In October of every year, the annual cost of living adjustment (COLA) for the coming January is announced. In 2020, the COLA went up 1.6 percent for Civil Service Retirement System (CSRS) annuities, Federal Employees Retirement System (FERS) annuities, and Social Security benefits in January 2020.
GAO Looking at COLA Data
At the moment, it appears likely that the COLA for 2021 may turn out to be zero. In other words, while the figures will not be in until this Fall, there may turn out not to be a COLA increase in January 2021.
The Government Accountability Office (GAO) is now taking a look at the situation. Here is what is going on.
The amount of any COLA in the coming year is based on a consumer price index as calculated by the Bureau of Labor Statistics.
For those who have been staying home a lot more, it may seem as though the price of groceries has increased. And, in fact, grocery prices have gone up. Meat, poultry, fish, baked goods, beverages, and dairy products have gotten more expensive. Fruits and vegetables are up as well. In April, grocery prices increased the most in about 50 years.
Why Wouldn’t There be a COLA in 2021?
If groceries are going up in price, why would there not be a COLA in 2021?
The answer may turn out to be fuel prices. The cost of energy, such as gasoline, dropped dramatically this year. This is, no doubt, in part because people were staying at home and not driving very far. With many or most businesses closed, driving a car was not as necessary and demand plummeted.
The result is that expenses for many retirees are going up but their retirement income is not going up, or at least not keeping up with inflation as prices for goods and services used by more retirees have increased.
GAO’s Analysis of the COLA Situation
GAO now says the Bureau of Labor Statistics (BLS), the agency that produces the consumer price indexes, has not evaluated whether its data accurately reflect what groups of people pay, where they shop, and what they purchase.
According to GAO, BLS needs to evaluate the data they use, as well as explore using other data, to improve its indexes.
Any changes in the CPI indexes used could impact Social Security recipients and federal retirees. According to GAO, the “BLS faces accuracy, timeliness, and relevancy challenges developing consumer price indexes (CPI) for subpopulations of blue-collar workers and older Americans. For example, the CPI for these workers is used to adjust federal retirement benefits for inflation, including Social Security.”
GAO writes that the Secretary of Labor should ensure BLS evaluates the data sources now used to produce subpopulation indexes. These methods could include engaging more directly with people who are impacted by the CPI data or seeking input from its advisory groups and other knowledgeable entities about approaches to expand data collection in a cost-efficient manner.
“Without an evaluation, federal retirement benefits could be subject to adjustment based on potentially inaccurate information,” stated GAO.
Is CPI-W Index Accurate for COLAs?
Here is what the GAO means about potentially inaccurate information.
The CPI-W index is used to determine whether and in what amount the COLA will be for the coming year. The CPI-W is the Consumer Price Index for Urban Wage Earners and Clerical Workers (CPI-W).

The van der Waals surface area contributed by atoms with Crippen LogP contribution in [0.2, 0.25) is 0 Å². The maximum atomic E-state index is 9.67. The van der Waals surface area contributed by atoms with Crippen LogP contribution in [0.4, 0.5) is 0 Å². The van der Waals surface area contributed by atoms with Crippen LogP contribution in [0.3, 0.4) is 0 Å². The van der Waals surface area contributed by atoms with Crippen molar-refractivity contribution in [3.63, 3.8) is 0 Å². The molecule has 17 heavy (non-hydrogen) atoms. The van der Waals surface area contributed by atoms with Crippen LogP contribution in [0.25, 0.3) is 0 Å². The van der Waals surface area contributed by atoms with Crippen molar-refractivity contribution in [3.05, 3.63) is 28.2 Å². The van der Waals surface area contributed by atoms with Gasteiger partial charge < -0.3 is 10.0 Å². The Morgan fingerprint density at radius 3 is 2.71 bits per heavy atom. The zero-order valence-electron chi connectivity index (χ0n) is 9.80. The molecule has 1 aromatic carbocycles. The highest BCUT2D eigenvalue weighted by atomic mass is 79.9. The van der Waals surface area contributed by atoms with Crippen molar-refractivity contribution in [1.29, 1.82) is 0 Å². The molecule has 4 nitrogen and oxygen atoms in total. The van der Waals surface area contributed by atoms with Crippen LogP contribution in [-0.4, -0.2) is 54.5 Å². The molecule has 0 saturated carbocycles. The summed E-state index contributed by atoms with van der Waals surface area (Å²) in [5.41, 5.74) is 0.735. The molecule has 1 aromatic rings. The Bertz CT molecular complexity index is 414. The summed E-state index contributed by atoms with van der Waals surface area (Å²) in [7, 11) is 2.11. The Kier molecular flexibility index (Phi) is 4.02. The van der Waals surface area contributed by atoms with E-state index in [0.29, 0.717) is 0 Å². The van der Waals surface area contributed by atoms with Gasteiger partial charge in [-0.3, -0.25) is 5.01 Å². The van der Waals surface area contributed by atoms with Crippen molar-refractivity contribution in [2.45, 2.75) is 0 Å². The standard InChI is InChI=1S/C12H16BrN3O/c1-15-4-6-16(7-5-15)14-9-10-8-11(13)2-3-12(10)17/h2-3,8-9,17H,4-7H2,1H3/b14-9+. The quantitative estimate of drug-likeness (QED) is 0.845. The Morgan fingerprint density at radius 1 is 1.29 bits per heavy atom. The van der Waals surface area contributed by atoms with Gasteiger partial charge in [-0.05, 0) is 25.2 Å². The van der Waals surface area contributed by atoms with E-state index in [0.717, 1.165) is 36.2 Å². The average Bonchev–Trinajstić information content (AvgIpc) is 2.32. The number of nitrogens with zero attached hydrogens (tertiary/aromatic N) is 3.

GAO has determined “the relative sample size used to calculate the expenditure weights for the CPI-W subpopulation has been shrinking in part because of declining response rates and demographic shifts away from the occupations included….”
The accuracy of the weighting used in the CPI-W “may be deteriorating” and BLS has not evaluated the accuracy of the data used in compiling the index since 1980.
Changing the calculations for determining the annual COLA for millions of retirees benefiting from this process is complex and could prove to be expensive. As the federal government is already drowning in debt and running trillion-dollar deficits, adding to federal expenditures in a significant way will create problems and political conflict.
GAO has highlighted a situation many readers are already experiencing. Namely, the annual inflation for products and services used by elderly Americans is going up faster than the annual COLA for the coming year.
BLS agreed with the GAO recommendation to “explore cost-efficient ways to evaluate the data currently used to produce subpopulation indexes….”
BLS did not agree with the recommendation to “explore the use of National Accounts data to produce more accurate, timely, and relevant CPIs.”
It is possible that the GAO recommendations will contribute to instituting a CPI-E index for COLA calculations for elderly Americans. The “elderly index” would theoretically measure more accurately the expenses incurred by retirees.
The index, however, has not been implemented. It was created in 1988 but is considered by BLS to be experimental only and not used by the government to adjust retirement benefits.
TSP and Federal Retirement
Federal employees, particularly those under the FERS system, may have an advantage over many Americans if they have contributed to their Thrift Savings Plan (TSP) account during their federal career and if they have invested in the TSP stock funds. While the G Fund often lags the inflation rate but is considered the safest of the TSP funds, many of the TSP stock funds have kept pace with inflation or exceeded the inflation rate in some years.
So, while the defined benefit portion of federal retirement and the Social Security portion of a retirement plan may lag inflation, the TSP will provide a chance to keep up with increasing expenses.
Any action in implementing the CPI-E index is unlikely to occur in the near future. The GAO report will provide an argument for organizations that want to see such an index implemented. That would require legislation from Congress.